How I Write: Judith Fischer — Legal Scholar

Our “How I Write” series asks writers from the University of Louisville community and beyond to respond to five questions that provide insight into their writing processes and offer advice to other writers. Through this series, we promote the idea that learning to write is an ongoing, life-long process and that all writers, from first-year students to career professionals, benefit from discussing and collaborating on their work with thoughtful and respectful readers. The series will be featured every other Wednesday.

This week we hear from University of Louisville Law professor Judith Fischer. Professor Fischer teaches legal writing and women and the law, and her scholarship includes articles on legal writing, advocacy, women and the law, and law school teaching. Her book Pleasing the Court: Writing Ethical and Effective Briefs examines professionalism in legal writing through numerous examples of judges’ reactions to lawyers’ errors.fischer

How I Write: Judith Fischer

Location:     Law school

Current project: Article on brief writing

Currently reading:  Student papers!

  1.  What type(s) of writing do you regularly engage in?
    For work, I write scholarly writing for books or law review articles and less formal articles for newsletters or bar journals. I also do other miscellaneous kind of writing, such as commenting on student papers and writing emails and letters of recommendation.And of course I also do personal writing, such as emails and thank-you notes in hard copy.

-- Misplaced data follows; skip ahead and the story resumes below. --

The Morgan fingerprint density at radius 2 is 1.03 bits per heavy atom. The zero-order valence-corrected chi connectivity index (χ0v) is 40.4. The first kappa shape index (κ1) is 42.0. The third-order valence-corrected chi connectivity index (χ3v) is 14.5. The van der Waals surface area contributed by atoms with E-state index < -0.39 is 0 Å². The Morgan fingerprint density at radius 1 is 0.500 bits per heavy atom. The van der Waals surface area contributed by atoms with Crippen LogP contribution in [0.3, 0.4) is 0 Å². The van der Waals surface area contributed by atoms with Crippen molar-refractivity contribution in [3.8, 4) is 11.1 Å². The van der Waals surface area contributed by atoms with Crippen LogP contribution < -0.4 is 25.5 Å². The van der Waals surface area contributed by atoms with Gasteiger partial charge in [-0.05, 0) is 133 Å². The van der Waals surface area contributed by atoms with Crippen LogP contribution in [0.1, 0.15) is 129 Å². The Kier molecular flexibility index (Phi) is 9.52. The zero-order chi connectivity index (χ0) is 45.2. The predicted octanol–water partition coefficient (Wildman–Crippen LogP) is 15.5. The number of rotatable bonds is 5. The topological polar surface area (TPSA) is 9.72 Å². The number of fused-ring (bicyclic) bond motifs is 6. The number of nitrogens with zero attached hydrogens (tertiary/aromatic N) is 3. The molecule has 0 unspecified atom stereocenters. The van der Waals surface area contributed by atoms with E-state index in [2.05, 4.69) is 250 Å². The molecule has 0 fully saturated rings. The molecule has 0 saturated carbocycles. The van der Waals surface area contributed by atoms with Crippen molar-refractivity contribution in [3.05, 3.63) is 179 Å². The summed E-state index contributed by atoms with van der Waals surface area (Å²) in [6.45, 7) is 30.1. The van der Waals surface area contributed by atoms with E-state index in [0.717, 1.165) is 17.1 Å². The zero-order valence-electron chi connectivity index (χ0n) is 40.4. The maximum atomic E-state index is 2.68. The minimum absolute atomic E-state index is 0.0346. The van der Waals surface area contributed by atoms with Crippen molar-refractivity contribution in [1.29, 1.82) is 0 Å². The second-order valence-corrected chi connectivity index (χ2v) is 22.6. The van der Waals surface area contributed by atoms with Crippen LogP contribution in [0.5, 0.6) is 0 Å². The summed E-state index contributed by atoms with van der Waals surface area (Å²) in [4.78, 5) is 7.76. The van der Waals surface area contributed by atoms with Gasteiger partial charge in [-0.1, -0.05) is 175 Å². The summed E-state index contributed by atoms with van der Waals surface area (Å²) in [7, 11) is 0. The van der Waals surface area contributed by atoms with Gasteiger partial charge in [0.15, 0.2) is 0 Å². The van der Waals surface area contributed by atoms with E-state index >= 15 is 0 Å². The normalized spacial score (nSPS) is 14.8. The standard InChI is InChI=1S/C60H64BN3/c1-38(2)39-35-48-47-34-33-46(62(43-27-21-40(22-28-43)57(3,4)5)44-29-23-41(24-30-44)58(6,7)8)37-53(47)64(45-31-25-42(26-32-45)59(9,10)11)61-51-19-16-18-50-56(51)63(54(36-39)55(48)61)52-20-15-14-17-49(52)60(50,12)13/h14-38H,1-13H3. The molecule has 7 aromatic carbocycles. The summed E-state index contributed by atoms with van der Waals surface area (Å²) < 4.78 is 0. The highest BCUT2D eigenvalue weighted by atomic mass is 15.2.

2. When/where/how do you write?
    For work, I often write during the standard work day, and sometimes I write well into the evening. I write with a computer at a table or desk.
  3. What are your writing necessities—tools, accessories, music, spaces?
    Computer—pencils—pens—paper for printing numerous drafts—whatever sources I need for the project. For my last scholarly article, that included a stack of relevant books.
  4. What is your best tip for getting started and/or for revision?
    To start: Decide when you need to get started and then just start. For example, if I need to have a scholarly article finished by August 15, I know I need to start researching by May and start writing by the end of June.  So I do that.For revision: Read the document aloud while imagining an audience. For example, read the document to an imaginary critical colleague.
  5. What is the best writing advice you’ve received?
    The way to write an article is to start by taking off your shoes. Get down underneath your desk and nail your shoes to the floor. Then get back in your chair, put your feet in your shoes, and write.

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